They’re both 46 year old obese guys, that ends the similarities. They have totally different start points.

Why are you doing what you’re doing, and is this the best choice for this client? Too many trainers seem to skip past the early stages when it would be the best course of action. Sometimes the client wants this, as everyone seems to want to flip tires and hit them with sledgehammers and the trainer is giving to the clients wants.

Realize the clients WANTS vs their NEEDS.  I am OK with giving the client 10% of what they WANT because if I don’t give them 10% somebody else will give them 100%, and that might not be the best course.  As the client improves on the 90% they NEED, the get to have more of what they WANT.

It can get ugly, real quickly. A particularly scary example of progression too soon was when I witnessed a trainer have a petite beginner older lady perform overhead squats with a 20kg/45lb barbell.  Although pure speculation on my part, I can confidently say this lady didn’t request to learn Olympic lifting skills and I know for a fact the trainer had no background in the O Lifts.


The Overhead Squat is not a simple movement.

The overhead squat is a particularly sophisticated movement and in my opinion is one of the tougher bilateral barbell squat variations.  The mobility,stability,strength,speed and power needs alone are high and the technique is practiced using lighter loads. I’ve actually removed the overhead squat assessment test as I’ve found most general clients lack the skill to perform it.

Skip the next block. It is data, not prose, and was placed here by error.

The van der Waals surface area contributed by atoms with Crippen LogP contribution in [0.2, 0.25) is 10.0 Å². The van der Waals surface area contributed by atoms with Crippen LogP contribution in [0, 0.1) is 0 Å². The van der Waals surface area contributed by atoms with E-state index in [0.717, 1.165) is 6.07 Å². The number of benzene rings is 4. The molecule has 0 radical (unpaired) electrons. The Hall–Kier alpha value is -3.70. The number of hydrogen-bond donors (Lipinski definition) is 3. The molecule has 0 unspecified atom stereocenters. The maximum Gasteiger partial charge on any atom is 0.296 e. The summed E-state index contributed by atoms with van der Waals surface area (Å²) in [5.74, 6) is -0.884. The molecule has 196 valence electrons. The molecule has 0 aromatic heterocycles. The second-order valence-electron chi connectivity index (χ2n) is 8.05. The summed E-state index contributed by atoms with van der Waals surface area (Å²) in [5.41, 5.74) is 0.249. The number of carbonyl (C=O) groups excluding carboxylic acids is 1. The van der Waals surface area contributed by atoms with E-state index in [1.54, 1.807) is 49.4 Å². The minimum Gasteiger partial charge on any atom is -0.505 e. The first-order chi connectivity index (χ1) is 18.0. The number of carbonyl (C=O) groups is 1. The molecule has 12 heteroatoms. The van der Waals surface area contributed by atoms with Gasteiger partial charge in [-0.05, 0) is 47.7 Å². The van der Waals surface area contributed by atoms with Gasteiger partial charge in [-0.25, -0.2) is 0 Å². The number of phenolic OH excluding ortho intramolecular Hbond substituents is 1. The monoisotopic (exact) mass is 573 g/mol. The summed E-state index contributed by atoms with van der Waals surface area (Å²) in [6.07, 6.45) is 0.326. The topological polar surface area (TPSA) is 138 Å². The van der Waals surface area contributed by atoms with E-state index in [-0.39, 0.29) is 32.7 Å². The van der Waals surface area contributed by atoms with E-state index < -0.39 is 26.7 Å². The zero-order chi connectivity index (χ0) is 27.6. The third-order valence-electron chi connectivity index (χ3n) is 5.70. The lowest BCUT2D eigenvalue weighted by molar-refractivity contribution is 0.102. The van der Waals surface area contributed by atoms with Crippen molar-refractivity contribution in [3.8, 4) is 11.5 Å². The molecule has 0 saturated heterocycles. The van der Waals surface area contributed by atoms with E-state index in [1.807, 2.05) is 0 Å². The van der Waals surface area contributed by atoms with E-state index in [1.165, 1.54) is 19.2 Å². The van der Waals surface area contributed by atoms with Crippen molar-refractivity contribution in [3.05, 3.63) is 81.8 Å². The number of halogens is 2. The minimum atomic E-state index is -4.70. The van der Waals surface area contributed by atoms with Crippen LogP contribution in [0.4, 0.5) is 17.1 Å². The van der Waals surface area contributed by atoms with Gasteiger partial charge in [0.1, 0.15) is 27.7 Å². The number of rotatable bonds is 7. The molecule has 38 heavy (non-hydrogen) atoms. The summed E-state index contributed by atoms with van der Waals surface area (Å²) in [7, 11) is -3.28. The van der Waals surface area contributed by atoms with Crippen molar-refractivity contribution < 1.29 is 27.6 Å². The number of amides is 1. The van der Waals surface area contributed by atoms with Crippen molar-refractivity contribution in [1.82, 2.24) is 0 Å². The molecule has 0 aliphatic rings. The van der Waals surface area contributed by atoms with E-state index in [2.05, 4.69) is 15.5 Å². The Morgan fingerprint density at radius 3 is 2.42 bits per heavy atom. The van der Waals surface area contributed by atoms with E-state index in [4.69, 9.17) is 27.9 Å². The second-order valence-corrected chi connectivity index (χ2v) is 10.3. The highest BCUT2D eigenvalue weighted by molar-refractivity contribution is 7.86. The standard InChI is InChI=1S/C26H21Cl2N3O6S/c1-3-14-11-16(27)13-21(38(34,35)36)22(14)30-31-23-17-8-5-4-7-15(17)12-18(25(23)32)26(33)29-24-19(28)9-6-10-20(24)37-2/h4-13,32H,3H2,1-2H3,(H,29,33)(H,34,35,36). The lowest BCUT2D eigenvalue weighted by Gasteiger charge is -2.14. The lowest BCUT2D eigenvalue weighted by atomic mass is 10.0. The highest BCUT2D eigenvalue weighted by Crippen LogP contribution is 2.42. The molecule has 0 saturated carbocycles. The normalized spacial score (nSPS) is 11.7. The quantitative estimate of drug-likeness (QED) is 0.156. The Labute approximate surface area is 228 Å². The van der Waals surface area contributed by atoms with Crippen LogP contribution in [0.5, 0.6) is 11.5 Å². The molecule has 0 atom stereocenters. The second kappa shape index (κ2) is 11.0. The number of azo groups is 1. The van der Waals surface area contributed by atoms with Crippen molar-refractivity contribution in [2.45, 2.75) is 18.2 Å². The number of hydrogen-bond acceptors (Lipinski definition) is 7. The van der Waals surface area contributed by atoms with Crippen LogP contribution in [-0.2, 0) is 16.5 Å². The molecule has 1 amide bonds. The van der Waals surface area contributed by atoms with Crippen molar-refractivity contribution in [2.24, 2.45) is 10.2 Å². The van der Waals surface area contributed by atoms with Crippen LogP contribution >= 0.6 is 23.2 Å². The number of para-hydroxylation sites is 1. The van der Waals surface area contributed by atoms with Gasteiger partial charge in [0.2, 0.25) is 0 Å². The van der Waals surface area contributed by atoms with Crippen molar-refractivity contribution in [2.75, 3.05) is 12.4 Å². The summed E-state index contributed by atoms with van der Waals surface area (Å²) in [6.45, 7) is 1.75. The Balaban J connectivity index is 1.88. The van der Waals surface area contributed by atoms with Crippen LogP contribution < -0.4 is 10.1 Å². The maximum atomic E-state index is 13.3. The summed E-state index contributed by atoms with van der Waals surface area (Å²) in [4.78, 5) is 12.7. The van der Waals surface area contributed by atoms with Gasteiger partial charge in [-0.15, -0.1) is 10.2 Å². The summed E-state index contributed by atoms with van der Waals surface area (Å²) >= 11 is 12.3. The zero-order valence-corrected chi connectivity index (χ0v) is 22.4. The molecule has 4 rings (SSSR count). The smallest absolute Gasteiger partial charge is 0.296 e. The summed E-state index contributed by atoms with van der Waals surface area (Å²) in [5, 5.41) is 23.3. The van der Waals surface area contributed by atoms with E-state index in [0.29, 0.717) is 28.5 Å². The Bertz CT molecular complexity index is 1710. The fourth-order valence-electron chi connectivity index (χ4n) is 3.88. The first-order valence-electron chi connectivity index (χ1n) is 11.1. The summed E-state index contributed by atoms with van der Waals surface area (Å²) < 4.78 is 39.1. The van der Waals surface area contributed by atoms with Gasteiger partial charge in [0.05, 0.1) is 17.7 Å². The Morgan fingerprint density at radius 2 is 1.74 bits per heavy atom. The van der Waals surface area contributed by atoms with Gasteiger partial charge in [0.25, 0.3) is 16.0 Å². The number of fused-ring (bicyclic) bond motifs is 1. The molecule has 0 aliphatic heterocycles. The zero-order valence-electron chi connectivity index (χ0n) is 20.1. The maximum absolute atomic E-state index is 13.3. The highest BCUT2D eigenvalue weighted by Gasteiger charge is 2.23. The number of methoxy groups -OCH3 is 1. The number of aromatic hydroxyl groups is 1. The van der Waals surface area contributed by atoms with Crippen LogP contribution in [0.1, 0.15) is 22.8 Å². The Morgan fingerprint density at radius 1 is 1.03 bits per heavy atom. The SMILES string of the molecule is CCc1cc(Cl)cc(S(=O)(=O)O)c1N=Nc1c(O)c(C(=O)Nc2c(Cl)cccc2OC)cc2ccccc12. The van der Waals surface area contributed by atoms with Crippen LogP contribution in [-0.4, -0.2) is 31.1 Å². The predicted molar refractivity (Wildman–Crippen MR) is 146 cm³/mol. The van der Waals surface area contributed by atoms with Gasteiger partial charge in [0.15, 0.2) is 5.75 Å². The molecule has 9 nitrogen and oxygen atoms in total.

The lady had terrible squat mechanics, low limit strength relative her age/size and lacked the abdominal strength and shoulder mobility needed to perform the task even with a lighter weight.

Short answer: She was too tight,weak and new to be attempting this movement. Realistically she would have been on the simple words end of the Alphabet.

There’s still the question of “why would you have this client perform this exercise?”
Load=Too Heavy
Specificity=She’s not an Olympic lifter,StrongMaam or CrossFit athlete.
Progression=She couldn’t squat or press well, why would her do both at the same time? My thoughts are the trainer was either showing off or completely ignorant of what she should be doing. Possibly both.

Not everyone of my clients started barbell squatting right away. Where the students education starts, and the tool I use depends on what they initially bring me. My lower regressions include assisted partial squats to earn a 90 degree depth minimum and using the least amount of assistance possible.
Sit to Stand,Stand to Sit.
Rocks (From Original Strength)                                                                                                                       I may use all of these or only one. It’s client defined.  There are degrees of sophistication found even within these “ABC moves.”

This progresses to Bodyweight Squats, Sandbag,Kettlebell Goblet or Dumbbell Squats.
My Sandbag is set at 25lbs and my big bag “Vic” weighs 85lbs, capable of bulking up to 120lbs. With Kettlebells I can go as low as 10lbs, but normally start at 18lbs.

In some cases this might be as far I go with some people. I can always change training variables to produce overload…plus nobody that I’m aware of ever got hurt doing Goblet Squats.

Growing in sophistication is the Barbell front squat. Back squat position is taught according to the client defined needs. It could be high/low bar position or involve the safety of buffalo bars instead of the standard bar.  Overtime I’ve found that once a particular movement skill is learned and properly ingrained the learning curve for a similar but different movement is shortened.